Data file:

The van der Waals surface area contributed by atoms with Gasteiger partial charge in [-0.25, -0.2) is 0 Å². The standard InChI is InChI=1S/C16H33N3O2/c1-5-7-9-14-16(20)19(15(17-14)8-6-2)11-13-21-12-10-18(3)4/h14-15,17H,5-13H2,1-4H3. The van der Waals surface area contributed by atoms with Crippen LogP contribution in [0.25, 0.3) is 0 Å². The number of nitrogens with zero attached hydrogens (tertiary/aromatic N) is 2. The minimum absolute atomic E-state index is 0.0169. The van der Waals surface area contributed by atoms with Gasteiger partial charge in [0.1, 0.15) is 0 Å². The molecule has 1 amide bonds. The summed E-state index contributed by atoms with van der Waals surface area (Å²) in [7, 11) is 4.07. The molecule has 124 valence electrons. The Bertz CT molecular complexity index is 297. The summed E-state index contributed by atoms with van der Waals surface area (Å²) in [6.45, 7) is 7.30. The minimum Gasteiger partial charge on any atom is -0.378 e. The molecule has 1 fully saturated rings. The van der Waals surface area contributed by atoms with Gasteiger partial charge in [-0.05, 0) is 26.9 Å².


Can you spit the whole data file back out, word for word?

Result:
The van der Waals surface area contributed by atoms with Gasteiger partial charge in [-0.25, -0.2) is 0 Å². The standard InChI is InChI=1S/C16H33N3O2/c1-5-7-9-14-16(20)19(15(17-14)8-6-2)11-13-21-12-10-18(3)4/h14-15,17H,5-13H2,1-4H3. The van der Waals surface area contributed by atoms with Crippen LogP contribution in [0.25, 0.3) is 0 Å². The number of nitrogens with zero attached hydrogens (tertiary/aromatic N) is 2. The minimum absolute atomic E-state index is 0.0169. The van der Waals surface area contributed by atoms with Gasteiger partial charge in [0.1, 0.15) is 0 Å². The molecule has 1 amide bonds. The summed E-state index contributed by atoms with van der Waals surface area (Å²) in [7, 11) is 4.07. The molecule has 124 valence electrons. The Bertz CT molecular complexity index is 297. The summed E-state index contributed by atoms with van der Waals surface area (Å²) in [6.45, 7) is 7.30. The minimum Gasteiger partial charge on any atom is -0.378 e. The molecule has 1 fully saturated rings. The van der Waals surface area contributed by atoms with Gasteiger partial charge in [-0.05, 0) is 26.9 Å².